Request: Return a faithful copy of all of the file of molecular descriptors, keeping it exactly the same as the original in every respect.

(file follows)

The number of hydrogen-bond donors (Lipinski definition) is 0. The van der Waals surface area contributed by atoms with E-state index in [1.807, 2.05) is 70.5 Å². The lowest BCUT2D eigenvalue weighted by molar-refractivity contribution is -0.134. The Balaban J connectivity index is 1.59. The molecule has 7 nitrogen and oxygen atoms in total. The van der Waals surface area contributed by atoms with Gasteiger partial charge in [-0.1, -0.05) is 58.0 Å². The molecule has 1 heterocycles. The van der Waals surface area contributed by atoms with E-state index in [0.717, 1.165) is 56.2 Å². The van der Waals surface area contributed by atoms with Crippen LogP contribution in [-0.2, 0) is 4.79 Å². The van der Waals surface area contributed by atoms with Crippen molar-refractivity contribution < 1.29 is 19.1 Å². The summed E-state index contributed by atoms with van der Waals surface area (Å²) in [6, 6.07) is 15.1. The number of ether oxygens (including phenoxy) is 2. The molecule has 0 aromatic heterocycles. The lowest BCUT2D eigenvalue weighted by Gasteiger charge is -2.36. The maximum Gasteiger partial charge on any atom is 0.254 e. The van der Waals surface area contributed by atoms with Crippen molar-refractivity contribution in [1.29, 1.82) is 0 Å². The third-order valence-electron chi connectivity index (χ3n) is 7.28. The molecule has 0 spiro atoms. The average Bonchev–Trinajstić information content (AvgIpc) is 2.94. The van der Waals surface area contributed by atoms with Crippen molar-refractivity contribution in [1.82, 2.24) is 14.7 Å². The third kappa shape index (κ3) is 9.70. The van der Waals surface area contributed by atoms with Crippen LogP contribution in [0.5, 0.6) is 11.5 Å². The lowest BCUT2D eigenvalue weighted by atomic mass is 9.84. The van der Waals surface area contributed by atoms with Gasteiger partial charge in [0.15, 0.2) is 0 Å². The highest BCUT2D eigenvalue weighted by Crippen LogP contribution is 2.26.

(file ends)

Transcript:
The number of hydrogen-bond donors (Lipinski definition) is 0. The van der Waals surface area contributed by atoms with E-state index in [1.807, 2.05) is 70.5 Å². The lowest BCUT2D eigenvalue weighted by molar-refractivity contribution is -0.134. The Balaban J connectivity index is 1.59. The molecule has 7 nitrogen and oxygen atoms in total. The van der Waals surface area contributed by atoms with Gasteiger partial charge in [-0.1, -0.05) is 58.0 Å². The molecule has 1 heterocycles. The van der Waals surface area contributed by atoms with E-state index in [0.717, 1.165) is 56.2 Å². The van der Waals surface area contributed by atoms with Crippen LogP contribution in [-0.2, 0) is 4.79 Å². The van der Waals surface area contributed by atoms with Crippen molar-refractivity contribution < 1.29 is 19.1 Å². The summed E-state index contributed by atoms with van der Waals surface area (Å²) in [6, 6.07) is 15.1. The number of ether oxygens (including phenoxy) is 2. The molecule has 0 aromatic heterocycles. The lowest BCUT2D eigenvalue weighted by Gasteiger charge is -2.36. The maximum Gasteiger partial charge on any atom is 0.254 e. The van der Waals surface area contributed by atoms with Crippen molar-refractivity contribution in [1.29, 1.82) is 0 Å². The third-order valence-electron chi connectivity index (χ3n) is 7.28. The molecule has 0 spiro atoms. The average Bonchev–Trinajstić information content (AvgIpc) is 2.94. The van der Waals surface area contributed by atoms with Crippen molar-refractivity contribution in [1.82, 2.24) is 14.7 Å². The third kappa shape index (κ3) is 9.70. The van der Waals surface area contributed by atoms with Crippen LogP contribution in [0.5, 0.6) is 11.5 Å². The lowest BCUT2D eigenvalue weighted by atomic mass is 9.84. The van der Waals surface area contributed by atoms with Gasteiger partial charge in [0.15, 0.2) is 0 Å². The highest BCUT2D eigenvalue weighted by Crippen LogP contribution is 2.26.